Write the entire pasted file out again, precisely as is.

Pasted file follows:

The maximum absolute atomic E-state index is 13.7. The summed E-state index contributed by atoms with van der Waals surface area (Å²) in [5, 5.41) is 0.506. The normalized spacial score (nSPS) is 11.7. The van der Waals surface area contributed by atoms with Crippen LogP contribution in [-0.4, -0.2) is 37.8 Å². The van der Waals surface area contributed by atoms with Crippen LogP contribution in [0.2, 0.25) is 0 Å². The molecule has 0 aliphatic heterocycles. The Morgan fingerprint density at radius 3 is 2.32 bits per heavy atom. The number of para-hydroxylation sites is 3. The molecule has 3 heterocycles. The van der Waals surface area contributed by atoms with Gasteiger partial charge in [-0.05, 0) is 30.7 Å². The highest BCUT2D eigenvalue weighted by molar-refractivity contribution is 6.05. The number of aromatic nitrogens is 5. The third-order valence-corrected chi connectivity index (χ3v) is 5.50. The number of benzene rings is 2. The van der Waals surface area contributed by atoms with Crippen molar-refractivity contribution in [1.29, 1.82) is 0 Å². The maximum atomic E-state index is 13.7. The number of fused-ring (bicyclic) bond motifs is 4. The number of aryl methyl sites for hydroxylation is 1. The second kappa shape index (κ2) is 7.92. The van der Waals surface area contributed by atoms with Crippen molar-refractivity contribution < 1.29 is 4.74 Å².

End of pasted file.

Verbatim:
The maximum absolute atomic E-state index is 13.7. The summed E-state index contributed by atoms with van der Waals surface area (Å²) in [5, 5.41) is 0.506. The normalized spacial score (nSPS) is 11.7. The van der Waals surface area contributed by atoms with Crippen LogP contribution in [-0.4, -0.2) is 37.8 Å². The van der Waals surface area contributed by atoms with Crippen LogP contribution in [0.2, 0.25) is 0 Å². The molecule has 0 aliphatic heterocycles. The Morgan fingerprint density at radius 3 is 2.32 bits per heavy atom. The number of para-hydroxylation sites is 3. The molecule has 3 heterocycles. The van der Waals surface area contributed by atoms with Gasteiger partial charge in [-0.05, 0) is 30.7 Å². The highest BCUT2D eigenvalue weighted by molar-refractivity contribution is 6.05. The number of aromatic nitrogens is 5. The third-order valence-corrected chi connectivity index (χ3v) is 5.50. The number of benzene rings is 2. The van der Waals surface area contributed by atoms with Crippen molar-refractivity contribution in [1.29, 1.82) is 0 Å². The maximum atomic E-state index is 13.7. The number of fused-ring (bicyclic) bond motifs is 4. The number of aryl methyl sites for hydroxylation is 1. The second kappa shape index (κ2) is 7.92. The van der Waals surface area contributed by atoms with Crippen molar-refractivity contribution < 1.29 is 4.74 Å².